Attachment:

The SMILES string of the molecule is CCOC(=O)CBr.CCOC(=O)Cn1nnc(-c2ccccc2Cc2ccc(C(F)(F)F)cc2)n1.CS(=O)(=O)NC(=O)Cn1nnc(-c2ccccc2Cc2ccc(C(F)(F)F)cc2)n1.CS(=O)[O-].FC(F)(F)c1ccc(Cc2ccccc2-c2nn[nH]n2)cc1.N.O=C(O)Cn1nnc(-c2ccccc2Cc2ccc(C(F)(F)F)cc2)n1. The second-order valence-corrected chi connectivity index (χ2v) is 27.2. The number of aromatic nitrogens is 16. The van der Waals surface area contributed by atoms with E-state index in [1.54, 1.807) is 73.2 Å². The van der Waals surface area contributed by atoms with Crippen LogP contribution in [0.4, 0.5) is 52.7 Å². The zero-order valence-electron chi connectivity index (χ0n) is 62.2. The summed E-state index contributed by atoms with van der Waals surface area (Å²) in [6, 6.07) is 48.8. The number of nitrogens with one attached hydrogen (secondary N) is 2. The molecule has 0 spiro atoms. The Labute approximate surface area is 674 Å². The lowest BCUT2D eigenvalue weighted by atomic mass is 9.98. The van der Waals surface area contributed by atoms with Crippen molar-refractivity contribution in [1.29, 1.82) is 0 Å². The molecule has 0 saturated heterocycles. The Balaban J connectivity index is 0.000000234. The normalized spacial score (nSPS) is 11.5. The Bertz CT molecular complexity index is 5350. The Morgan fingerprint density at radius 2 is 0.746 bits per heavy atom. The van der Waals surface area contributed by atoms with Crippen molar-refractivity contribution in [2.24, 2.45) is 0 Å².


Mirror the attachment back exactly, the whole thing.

The SMILES string of the molecule is CCOC(=O)CBr.CCOC(=O)Cn1nnc(-c2ccccc2Cc2ccc(C(F)(F)F)cc2)n1.CS(=O)(=O)NC(=O)Cn1nnc(-c2ccccc2Cc2ccc(C(F)(F)F)cc2)n1.CS(=O)[O-].FC(F)(F)c1ccc(Cc2ccccc2-c2nn[nH]n2)cc1.N.O=C(O)Cn1nnc(-c2ccccc2Cc2ccc(C(F)(F)F)cc2)n1. The second-order valence-corrected chi connectivity index (χ2v) is 27.2. The number of aromatic nitrogens is 16. The van der Waals surface area contributed by atoms with E-state index in [1.54, 1.807) is 73.2 Å². The van der Waals surface area contributed by atoms with Crippen LogP contribution in [0.4, 0.5) is 52.7 Å². The zero-order valence-electron chi connectivity index (χ0n) is 62.2. The summed E-state index contributed by atoms with van der Waals surface area (Å²) in [6, 6.07) is 48.8. The number of nitrogens with one attached hydrogen (secondary N) is 2. The molecule has 0 spiro atoms. The Labute approximate surface area is 674 Å². The lowest BCUT2D eigenvalue weighted by atomic mass is 9.98. The van der Waals surface area contributed by atoms with Crippen molar-refractivity contribution in [1.29, 1.82) is 0 Å². The molecule has 0 saturated heterocycles. The Balaban J connectivity index is 0.000000234. The normalized spacial score (nSPS) is 11.5. The Bertz CT molecular complexity index is 5350. The Morgan fingerprint density at radius 2 is 0.746 bits per heavy atom. The van der Waals surface area contributed by atoms with Crippen molar-refractivity contribution in [2.24, 2.45) is 0 Å².